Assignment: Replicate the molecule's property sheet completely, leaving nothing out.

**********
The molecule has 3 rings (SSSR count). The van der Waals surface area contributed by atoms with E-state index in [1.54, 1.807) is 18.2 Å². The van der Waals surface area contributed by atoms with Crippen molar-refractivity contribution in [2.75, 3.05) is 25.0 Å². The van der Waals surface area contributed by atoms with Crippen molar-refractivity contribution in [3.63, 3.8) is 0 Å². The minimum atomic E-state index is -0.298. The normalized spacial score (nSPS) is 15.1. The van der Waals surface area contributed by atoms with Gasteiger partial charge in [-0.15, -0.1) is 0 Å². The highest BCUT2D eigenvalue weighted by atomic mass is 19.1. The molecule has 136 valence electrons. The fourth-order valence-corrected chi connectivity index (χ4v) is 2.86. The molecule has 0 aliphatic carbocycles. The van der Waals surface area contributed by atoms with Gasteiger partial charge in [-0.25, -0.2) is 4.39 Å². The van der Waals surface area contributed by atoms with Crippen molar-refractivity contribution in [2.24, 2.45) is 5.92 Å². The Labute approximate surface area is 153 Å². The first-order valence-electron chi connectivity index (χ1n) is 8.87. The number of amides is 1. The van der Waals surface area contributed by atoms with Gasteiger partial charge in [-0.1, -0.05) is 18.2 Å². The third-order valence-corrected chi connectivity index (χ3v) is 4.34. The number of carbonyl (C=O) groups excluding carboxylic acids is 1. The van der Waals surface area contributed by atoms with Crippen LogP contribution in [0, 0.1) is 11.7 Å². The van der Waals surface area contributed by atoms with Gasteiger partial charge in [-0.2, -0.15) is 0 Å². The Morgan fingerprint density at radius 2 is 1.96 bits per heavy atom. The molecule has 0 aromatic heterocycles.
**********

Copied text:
The molecule has 3 rings (SSSR count). The van der Waals surface area contributed by atoms with E-state index in [1.54, 1.807) is 18.2 Å². The van der Waals surface area contributed by atoms with Crippen molar-refractivity contribution in [2.75, 3.05) is 25.0 Å². The van der Waals surface area contributed by atoms with Crippen molar-refractivity contribution in [3.63, 3.8) is 0 Å². The minimum atomic E-state index is -0.298. The normalized spacial score (nSPS) is 15.1. The van der Waals surface area contributed by atoms with Gasteiger partial charge in [-0.15, -0.1) is 0 Å². The highest BCUT2D eigenvalue weighted by atomic mass is 19.1. The molecule has 136 valence electrons. The fourth-order valence-corrected chi connectivity index (χ4v) is 2.86. The molecule has 0 aliphatic carbocycles. The van der Waals surface area contributed by atoms with Gasteiger partial charge in [-0.25, -0.2) is 4.39 Å². The van der Waals surface area contributed by atoms with Crippen molar-refractivity contribution in [2.24, 2.45) is 5.92 Å². The Labute approximate surface area is 153 Å². The first-order valence-electron chi connectivity index (χ1n) is 8.87. The number of amides is 1. The van der Waals surface area contributed by atoms with Gasteiger partial charge in [-0.1, -0.05) is 18.2 Å². The third-order valence-corrected chi connectivity index (χ3v) is 4.34. The number of carbonyl (C=O) groups excluding carboxylic acids is 1. The van der Waals surface area contributed by atoms with Crippen LogP contribution in [0, 0.1) is 11.7 Å². The van der Waals surface area contributed by atoms with Gasteiger partial charge in [-0.2, -0.15) is 0 Å². The Morgan fingerprint density at radius 2 is 1.96 bits per heavy atom. The molecule has 0 aromatic heterocycles.